Teachers and students are also encouraged to abide by copyright regulations. Teachers are not allowed to install any unauthorized software on school computers. The media specialists work with teachers to help train students to properly cite sources used in papers and online projects. It is especially difficult to train the younger students to cite URLs (such as National rather than the search engine (Google). During the Web Design in the Classroom workshop, I asked the participants to make a special effort to ensure that the students cited all the sources they used, even if all they borrowed was a picture.

E. facilitate equitable access to technology resources for all students.


Technology resources can be very expensive. Staying up to date is difficult because changes are being made all the time. At our school, the Technology Committee helps make decisions about how new technology resources will be distributed and accounted for. Many technology resources have been placed in the media center so that all teachers have equal access. A computer lab located in the media center is available to teachers, but must be booked in advance through an Outlook Calendar. Because of limited quantities SMART Boards, Elmos and InFocus projectors can be checked out of the media center like any other piece of equipment. Each building also has one SMART Board assigned to it that teachers can pass from classroom to classroom. Unfortunately, because none of the SMART Boards are permanently mounted as described in my Concerns Based interview, this creates an undesirable set up situation in which teachers have to contend with wires and set up problems.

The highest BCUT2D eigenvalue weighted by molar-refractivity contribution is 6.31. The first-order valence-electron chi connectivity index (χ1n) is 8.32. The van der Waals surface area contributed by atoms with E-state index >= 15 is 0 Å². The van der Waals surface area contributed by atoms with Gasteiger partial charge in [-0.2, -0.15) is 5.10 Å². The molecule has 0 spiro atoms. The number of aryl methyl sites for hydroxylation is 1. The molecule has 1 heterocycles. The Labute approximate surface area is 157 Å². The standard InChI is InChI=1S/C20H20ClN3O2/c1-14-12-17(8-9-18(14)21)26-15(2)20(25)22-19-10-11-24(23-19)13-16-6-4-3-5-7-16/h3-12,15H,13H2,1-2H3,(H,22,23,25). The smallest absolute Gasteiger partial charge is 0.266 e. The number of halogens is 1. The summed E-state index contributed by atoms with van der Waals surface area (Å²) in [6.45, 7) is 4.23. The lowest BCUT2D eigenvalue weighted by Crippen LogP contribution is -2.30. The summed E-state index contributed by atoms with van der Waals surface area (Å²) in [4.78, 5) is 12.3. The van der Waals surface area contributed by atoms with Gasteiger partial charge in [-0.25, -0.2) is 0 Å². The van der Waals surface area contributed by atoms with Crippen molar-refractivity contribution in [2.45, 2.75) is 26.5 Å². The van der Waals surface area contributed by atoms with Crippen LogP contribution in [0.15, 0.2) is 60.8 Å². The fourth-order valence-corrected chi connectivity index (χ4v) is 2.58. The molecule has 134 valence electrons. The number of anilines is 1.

Sometimes special buys are made by the district for a specific department. A couple years ago, DoDDS Pacific made a technology purchase specifically for the art departments. This purchase also included minimal training for the teachers on some of the new equipment. Some of the details of the purchase and the need for additional training are outlined in my Staff Development Plan of DoDDS Pacific Art Educators. Special purchases such as this can aid a department in the integration of more technology in the classroom.


Each classroom in our school has a minimal number of computers that are placed in each classroom for student use. Many teachers incorporate these computers into their curriculums by allowing students to have access to the computers during centers time, or they divide up their students according to a weekly or daily schedule to ensure that all students have a chance to access the computers.


Standards quoted from ISTE NETS - NETS for Teachers.